Astronomy

Why We Haven’t Discovered Life on Other Planets – Yet

There is almost nothing but conjecture in this article. But it highlights the spiritual IO campaign theme about “alien” life which some think is a setup for the Strong Delusion. 

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The Nasa image by Niccolo Bonfadini shows columns of ice driven by wind into giant towers in Finnish Lapland, and indicates what Earth might have been like before the great ice epochs ended:

A huge surprise to those who see “climate change” as merely an event of the last half century will be that the extent of domination by ice vastly exceed the period of balmy climate we now enjoy.

This is a new and plausible reason why we have not discovered ET, nor vice versa. It is even more convincing than the perils of violent explosions of giant stars, which I will call the “slam-bang” theory of the extinction of life. For 90 per cent of its existence Earth was uninhabitable, not from cosmic violence, but from age-long ice epochs. A great majority of Earth-like planets must therefore have been equally so, making huge stretches of the galaxy lifeless.

These catastrophic events, occurring when Earth’s atmosphere was still unformed, were “ice epochs”, as distinct from mere ice ages. One of them, known as “Snowball Earth”, lasted a full 300 million years — 3,000 times longer than the average ice age.

And much deeper too. A skier crosses several feet of snow. The last Ice Age involved depths of a mile. But Snowball Earth would have covered the whole planet with depths of up to 60 miles. Everywhere one travelled, geologists believe, whether on land or sea, there would have been unbroken whiteness without end.

We have found hundreds of Earth-type planets with suns like ours — yet no trace of animals or plant life. Should we despair? Most certainly not, for this is the time to start assessing their suitability for colonisation.

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Whatever Enrico Fermi and his colleagues felt in 1950, there is nothing surprising about the absence — or extreme rarity — of intelligent aliens. No one then knew about age-long ice epochs. And so every planet we have found so far is probably uninhabited.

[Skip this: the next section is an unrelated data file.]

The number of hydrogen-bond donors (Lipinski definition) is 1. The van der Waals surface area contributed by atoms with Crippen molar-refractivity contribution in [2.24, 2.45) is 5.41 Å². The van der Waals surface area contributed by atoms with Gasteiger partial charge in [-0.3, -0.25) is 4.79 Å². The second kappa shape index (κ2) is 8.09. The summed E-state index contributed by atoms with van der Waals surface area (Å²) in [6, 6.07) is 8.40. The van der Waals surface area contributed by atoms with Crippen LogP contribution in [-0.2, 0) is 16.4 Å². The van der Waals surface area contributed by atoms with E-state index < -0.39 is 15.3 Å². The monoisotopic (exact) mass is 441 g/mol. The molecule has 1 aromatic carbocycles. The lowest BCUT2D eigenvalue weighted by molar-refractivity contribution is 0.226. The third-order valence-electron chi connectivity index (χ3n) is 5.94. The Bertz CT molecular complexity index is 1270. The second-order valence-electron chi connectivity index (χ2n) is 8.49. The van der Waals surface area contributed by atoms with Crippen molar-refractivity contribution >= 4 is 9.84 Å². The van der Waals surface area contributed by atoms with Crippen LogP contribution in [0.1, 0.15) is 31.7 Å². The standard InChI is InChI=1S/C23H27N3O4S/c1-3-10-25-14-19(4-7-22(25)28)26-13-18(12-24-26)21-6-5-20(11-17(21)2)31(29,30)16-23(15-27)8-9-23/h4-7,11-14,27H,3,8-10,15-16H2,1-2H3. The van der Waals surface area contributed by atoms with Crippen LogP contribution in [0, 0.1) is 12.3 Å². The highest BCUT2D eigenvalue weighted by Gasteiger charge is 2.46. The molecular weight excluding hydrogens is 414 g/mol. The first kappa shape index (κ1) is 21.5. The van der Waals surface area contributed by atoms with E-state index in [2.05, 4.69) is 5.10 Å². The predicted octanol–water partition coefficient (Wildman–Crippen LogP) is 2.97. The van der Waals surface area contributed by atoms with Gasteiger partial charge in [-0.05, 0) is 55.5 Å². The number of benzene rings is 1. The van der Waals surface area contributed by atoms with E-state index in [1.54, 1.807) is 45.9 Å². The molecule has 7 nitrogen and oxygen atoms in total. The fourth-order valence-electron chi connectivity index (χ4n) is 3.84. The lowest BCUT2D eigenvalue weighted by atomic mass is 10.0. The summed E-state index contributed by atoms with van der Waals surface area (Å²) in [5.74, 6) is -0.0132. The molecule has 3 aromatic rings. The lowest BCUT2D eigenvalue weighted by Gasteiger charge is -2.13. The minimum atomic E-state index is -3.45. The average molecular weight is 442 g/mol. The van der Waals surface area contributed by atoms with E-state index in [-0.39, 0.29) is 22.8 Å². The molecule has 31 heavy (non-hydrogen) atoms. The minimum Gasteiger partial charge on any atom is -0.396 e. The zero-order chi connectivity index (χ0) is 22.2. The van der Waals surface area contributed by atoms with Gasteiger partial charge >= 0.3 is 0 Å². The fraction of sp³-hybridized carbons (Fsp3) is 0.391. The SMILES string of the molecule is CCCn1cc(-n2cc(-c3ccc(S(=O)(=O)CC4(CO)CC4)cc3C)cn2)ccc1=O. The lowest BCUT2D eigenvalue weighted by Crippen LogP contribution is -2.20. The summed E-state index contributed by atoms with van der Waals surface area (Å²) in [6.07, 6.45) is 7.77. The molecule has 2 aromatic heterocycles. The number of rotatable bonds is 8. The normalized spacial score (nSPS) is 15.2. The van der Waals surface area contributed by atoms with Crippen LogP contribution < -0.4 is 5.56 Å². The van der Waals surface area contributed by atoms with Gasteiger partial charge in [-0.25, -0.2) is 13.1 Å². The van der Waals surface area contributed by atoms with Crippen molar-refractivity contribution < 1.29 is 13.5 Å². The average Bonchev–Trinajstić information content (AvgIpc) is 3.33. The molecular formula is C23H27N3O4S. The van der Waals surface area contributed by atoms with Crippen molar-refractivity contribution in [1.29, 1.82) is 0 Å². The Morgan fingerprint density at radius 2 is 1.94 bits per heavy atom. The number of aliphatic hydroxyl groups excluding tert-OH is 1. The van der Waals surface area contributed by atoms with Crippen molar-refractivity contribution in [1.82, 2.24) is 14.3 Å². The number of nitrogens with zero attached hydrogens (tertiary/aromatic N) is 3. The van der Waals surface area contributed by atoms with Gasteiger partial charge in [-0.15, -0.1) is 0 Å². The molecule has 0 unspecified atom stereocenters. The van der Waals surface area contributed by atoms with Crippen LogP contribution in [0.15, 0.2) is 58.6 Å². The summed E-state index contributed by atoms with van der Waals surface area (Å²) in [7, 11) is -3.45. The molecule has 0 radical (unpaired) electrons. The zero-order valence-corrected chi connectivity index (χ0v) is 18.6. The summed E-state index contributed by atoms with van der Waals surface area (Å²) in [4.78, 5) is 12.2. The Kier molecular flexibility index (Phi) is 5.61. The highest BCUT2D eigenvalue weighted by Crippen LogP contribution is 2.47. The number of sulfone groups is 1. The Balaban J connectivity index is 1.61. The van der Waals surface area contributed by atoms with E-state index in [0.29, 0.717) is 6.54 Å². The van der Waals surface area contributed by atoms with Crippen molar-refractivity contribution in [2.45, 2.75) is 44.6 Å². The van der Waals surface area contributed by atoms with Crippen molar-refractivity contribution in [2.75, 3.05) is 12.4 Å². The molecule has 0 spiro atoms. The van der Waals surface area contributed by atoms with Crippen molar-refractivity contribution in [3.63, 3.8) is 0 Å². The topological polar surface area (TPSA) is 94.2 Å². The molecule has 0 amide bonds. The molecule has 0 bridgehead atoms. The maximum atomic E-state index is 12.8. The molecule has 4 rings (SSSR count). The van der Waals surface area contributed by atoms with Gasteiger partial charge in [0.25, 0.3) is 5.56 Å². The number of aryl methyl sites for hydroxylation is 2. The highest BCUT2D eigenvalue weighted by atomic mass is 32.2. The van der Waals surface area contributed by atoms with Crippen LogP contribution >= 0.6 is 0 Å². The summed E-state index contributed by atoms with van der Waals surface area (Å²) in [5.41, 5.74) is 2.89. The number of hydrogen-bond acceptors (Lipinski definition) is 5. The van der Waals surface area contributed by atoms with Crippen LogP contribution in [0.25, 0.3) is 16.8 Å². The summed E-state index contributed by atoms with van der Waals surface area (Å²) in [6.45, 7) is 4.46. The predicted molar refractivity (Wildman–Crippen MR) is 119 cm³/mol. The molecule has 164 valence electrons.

Stardust close to the border of the zodiacal constellation Aries and the plane of our Milky Way galaxyStardust close to the border of the constellation Aries – prominent this month – and the plane of our Milky Way galaxy  Photo: Alessandro Falesiedi/Nasa

A typical collection of such planets lies in the prominent — this month — constellation of Aries the Ram that rescued the stepchildren of the wicked Queen of Thebes. Its brightest star Hamal has a giant planet the size of Jupiter and doubtless many smaller ones. (Hamal’s name was adopted as a destroyer support ship in the US Navy in World War II and in Korea.)

The pearly white star Sheraton that forms the Ram’s left horn, is just as prominent as Hamal. It is known to have planets, and since this is a stable stellar region, it is highly likely to have Earth-type planets.

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A another pure-white star in the Ram’s head is Mesarthim. It is in fact far brighter than Sheraton, but does not appear so because it so much further away. It is 200 light-years distant, three times further than Sheraton.

Blood moon rising

Now for an interesting local event. For several hours in the South-East starting at about 2 am on Monday September 28 there will be a Blood Moon. A blood moon is the fourth of four total eclipses of the Moon with no partial lunar eclipses in between. It is supposed to be dark red.

Blood moon, March 2007‘Blood Moon’ during the total lunar eclipse of March 2007  Photo: Johannes Schedler/Nasa

It is said also to have some Biblical link with the plotting of revenge. But the Bible, on this subject, contains only vague curses.

The night sky in September

The Night Sky in September 2015  Photo: PETE LAWRENCE

The September chart (launch full, high-res image) shows the sky at the start of the month. The positions of the stars on other nights can be found from previous charts for they rise two hours earlier each month. Thus, the appearance of the sky at 10 pm at the start of September (except for the Moon and planets) is identical to that a month ago. The Moon, full on the 28th and new on the 13th, is shown in its various phases. The hazy area represents the billions of stars of the Milky Way. Constellations are in white, and the brighter stars are ringed and yellow. The larger the ring, the brighter the star.

Source: Telegraph UK

Categories: Astronomy, Nephilim, Science

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